Wendy found a great deal on groupon a family admission to the LA County Arboetum in Arcadia.  We’re sadly not getting it because it’s too far from us, but if you are interested, you should collaborate to see if one of you can get it for free!

This week’s events:

This Tuesday, April 15: 10AM Moorpark Underwood Farms–Easter festivities.  Bring sun protection and cool water.

This Thursday, April 18: 10AM Somis Underwood Farms–Blueberry picking.  Bring sun protection and cool water and a basket (they have little plastic containers, but those are difficult for little hands).

This Friday, April 19 : Garden Club CDI

Next week Garden club will move to Thursday, April 24th.  I’ll remind you in my email next week, but here is advance warning!



This week in Garden Club: What is a weed?

Dear Garden Club!

April is a magic time, the height of spring!  Even in our drought year, flowers are blooming and the weather is sWeed 2 till mild enough to get out and take a walk around an old neighborhood, visit botanical gardens, or enjoy wildflowers in their moment of greatest glory. Take along your phone to get ideas for your garden (or ours!)

April is our second spring-planting month, but is less demanding than the first.  If you did most of your spring planting in March, relax now and enjoy the fruits of your labor. If not, there’s still time to catch up on jobs that went undone.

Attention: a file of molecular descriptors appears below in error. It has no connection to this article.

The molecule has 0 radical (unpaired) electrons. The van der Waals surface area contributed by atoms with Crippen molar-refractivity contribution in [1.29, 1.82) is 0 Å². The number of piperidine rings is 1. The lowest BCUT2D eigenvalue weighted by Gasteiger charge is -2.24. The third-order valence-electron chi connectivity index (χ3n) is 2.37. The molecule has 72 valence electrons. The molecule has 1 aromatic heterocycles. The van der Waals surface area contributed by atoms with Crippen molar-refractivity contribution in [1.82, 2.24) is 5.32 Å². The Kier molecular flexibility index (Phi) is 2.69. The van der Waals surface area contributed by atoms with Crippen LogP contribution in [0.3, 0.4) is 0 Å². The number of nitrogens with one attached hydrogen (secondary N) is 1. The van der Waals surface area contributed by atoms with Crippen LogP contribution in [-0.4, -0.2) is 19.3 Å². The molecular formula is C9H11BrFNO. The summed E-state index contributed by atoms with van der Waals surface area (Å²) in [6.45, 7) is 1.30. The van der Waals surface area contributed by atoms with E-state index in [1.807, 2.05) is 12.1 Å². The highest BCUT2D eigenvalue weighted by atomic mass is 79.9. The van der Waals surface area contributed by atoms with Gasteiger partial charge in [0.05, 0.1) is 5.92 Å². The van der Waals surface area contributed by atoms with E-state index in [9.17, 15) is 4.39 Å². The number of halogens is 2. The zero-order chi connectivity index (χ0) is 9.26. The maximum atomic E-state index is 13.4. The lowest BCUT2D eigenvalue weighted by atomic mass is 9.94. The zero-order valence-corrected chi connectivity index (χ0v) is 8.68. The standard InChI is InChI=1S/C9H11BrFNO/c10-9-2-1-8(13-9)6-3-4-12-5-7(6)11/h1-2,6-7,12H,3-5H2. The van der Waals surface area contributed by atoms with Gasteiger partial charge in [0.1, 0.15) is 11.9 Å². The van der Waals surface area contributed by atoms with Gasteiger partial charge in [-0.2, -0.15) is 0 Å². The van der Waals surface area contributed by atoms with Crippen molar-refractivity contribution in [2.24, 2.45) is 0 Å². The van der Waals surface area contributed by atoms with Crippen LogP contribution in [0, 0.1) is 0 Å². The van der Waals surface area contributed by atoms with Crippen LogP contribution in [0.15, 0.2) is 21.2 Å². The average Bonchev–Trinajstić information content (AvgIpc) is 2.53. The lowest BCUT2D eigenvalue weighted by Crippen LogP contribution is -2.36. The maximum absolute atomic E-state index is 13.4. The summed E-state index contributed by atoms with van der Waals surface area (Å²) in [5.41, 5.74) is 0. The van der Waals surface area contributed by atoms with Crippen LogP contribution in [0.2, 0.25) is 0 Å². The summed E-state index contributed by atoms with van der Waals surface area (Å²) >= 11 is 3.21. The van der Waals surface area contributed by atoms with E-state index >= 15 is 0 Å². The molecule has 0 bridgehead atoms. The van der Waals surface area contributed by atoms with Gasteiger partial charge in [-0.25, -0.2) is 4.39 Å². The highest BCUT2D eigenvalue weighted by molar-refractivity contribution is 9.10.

It’s warm enough to sprout seeds quickly but not hot enough to scorch seedlings.  Do you know what this means?  Of course, weeds!

Which brings us to a very interesting question: what is a weed?

Weed 1I’ll leave you to think about this, but it may be a great question to ask your children.  Often, they give quite insightful answers. 🙂  We’ll examine some common weeds from the garden, and talk about what it is that makes them a weed.  We’ll also discuss the concept of seed dormancy, and how it is possible to spend an entire afternoon weeding a patch of ground only to have it flush with new weeds the next week.  (It may also give you some clues as to why some of your wildflower bombs have not sprouted).

See you in Gardening club this Friday.


  • Child Development Institute

  • Early Learning Center

  • All Rights Reserved.
    Site proudly powered by six6one